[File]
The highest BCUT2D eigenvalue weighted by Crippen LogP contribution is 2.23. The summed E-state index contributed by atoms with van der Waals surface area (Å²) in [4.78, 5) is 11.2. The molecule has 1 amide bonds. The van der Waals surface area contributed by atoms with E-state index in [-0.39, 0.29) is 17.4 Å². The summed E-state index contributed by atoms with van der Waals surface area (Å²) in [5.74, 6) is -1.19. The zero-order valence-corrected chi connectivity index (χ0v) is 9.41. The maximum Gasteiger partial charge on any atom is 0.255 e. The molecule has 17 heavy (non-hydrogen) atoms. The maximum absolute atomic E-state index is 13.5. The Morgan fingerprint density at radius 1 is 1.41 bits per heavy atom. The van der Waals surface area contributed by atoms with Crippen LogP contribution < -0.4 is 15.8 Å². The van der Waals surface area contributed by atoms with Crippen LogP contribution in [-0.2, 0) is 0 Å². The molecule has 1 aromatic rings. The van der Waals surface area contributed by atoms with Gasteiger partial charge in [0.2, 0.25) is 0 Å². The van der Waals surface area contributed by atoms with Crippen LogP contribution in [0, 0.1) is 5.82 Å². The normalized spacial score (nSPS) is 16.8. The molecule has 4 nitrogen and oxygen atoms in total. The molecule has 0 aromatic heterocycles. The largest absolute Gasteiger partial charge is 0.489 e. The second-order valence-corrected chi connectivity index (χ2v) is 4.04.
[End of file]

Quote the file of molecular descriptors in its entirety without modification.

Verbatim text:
The highest BCUT2D eigenvalue weighted by Crippen LogP contribution is 2.23. The summed E-state index contributed by atoms with van der Waals surface area (Å²) in [4.78, 5) is 11.2. The molecule has 1 amide bonds. The van der Waals surface area contributed by atoms with E-state index in [-0.39, 0.29) is 17.4 Å². The summed E-state index contributed by atoms with van der Waals surface area (Å²) in [5.74, 6) is -1.19. The zero-order valence-corrected chi connectivity index (χ0v) is 9.41. The maximum Gasteiger partial charge on any atom is 0.255 e. The molecule has 17 heavy (non-hydrogen) atoms. The maximum absolute atomic E-state index is 13.5. The Morgan fingerprint density at radius 1 is 1.41 bits per heavy atom. The van der Waals surface area contributed by atoms with Crippen LogP contribution < -0.4 is 15.8 Å². The van der Waals surface area contributed by atoms with Crippen LogP contribution in [-0.2, 0) is 0 Å². The molecule has 1 aromatic rings. The van der Waals surface area contributed by atoms with Gasteiger partial charge in [0.2, 0.25) is 0 Å². The van der Waals surface area contributed by atoms with Crippen LogP contribution in [0, 0.1) is 5.82 Å². The normalized spacial score (nSPS) is 16.8. The molecule has 4 nitrogen and oxygen atoms in total. The molecule has 0 aromatic heterocycles. The largest absolute Gasteiger partial charge is 0.489 e. The second-order valence-corrected chi connectivity index (χ2v) is 4.04.